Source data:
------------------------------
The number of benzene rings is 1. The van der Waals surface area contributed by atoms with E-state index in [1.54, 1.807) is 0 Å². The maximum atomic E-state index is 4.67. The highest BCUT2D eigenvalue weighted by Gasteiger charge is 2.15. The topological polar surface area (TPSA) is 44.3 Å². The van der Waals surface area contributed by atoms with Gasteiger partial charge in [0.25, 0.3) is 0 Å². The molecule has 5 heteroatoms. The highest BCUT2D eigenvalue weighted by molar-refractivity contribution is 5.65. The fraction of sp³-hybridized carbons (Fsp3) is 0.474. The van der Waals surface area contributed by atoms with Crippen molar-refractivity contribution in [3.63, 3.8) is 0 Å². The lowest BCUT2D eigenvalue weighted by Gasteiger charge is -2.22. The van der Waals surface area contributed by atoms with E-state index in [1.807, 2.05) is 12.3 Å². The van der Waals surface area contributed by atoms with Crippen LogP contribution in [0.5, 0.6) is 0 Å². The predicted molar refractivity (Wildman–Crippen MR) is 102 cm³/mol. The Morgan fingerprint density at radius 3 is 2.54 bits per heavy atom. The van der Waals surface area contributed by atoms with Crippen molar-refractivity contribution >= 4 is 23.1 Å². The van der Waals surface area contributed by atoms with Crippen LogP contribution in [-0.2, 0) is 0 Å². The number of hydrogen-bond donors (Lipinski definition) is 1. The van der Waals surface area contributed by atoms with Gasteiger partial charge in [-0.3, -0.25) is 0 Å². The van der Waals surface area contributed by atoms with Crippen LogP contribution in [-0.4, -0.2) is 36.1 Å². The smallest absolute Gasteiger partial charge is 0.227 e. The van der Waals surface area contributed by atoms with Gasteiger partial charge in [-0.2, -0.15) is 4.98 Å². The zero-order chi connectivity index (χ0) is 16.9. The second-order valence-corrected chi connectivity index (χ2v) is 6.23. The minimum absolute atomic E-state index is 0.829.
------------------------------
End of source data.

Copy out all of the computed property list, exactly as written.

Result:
The number of benzene rings is 1. The van der Waals surface area contributed by atoms with E-state index in [1.54, 1.807) is 0 Å². The maximum atomic E-state index is 4.67. The highest BCUT2D eigenvalue weighted by Gasteiger charge is 2.15. The topological polar surface area (TPSA) is 44.3 Å². The van der Waals surface area contributed by atoms with Gasteiger partial charge in [0.25, 0.3) is 0 Å². The molecule has 5 heteroatoms. The highest BCUT2D eigenvalue weighted by molar-refractivity contribution is 5.65. The fraction of sp³-hybridized carbons (Fsp3) is 0.474. The van der Waals surface area contributed by atoms with Crippen molar-refractivity contribution in [3.63, 3.8) is 0 Å². The lowest BCUT2D eigenvalue weighted by Gasteiger charge is -2.22. The van der Waals surface area contributed by atoms with E-state index in [1.807, 2.05) is 12.3 Å². The van der Waals surface area contributed by atoms with Crippen LogP contribution in [0.5, 0.6) is 0 Å². The predicted molar refractivity (Wildman–Crippen MR) is 102 cm³/mol. The Morgan fingerprint density at radius 3 is 2.54 bits per heavy atom. The van der Waals surface area contributed by atoms with Crippen molar-refractivity contribution >= 4 is 23.1 Å². The van der Waals surface area contributed by atoms with Crippen LogP contribution in [-0.2, 0) is 0 Å². The number of hydrogen-bond donors (Lipinski definition) is 1. The van der Waals surface area contributed by atoms with Gasteiger partial charge in [-0.3, -0.25) is 0 Å². The van der Waals surface area contributed by atoms with Crippen LogP contribution in [-0.4, -0.2) is 36.1 Å². The smallest absolute Gasteiger partial charge is 0.227 e. The van der Waals surface area contributed by atoms with Gasteiger partial charge in [-0.2, -0.15) is 4.98 Å². The zero-order chi connectivity index (χ0) is 16.9. The second-order valence-corrected chi connectivity index (χ2v) is 6.23. The minimum absolute atomic E-state index is 0.829.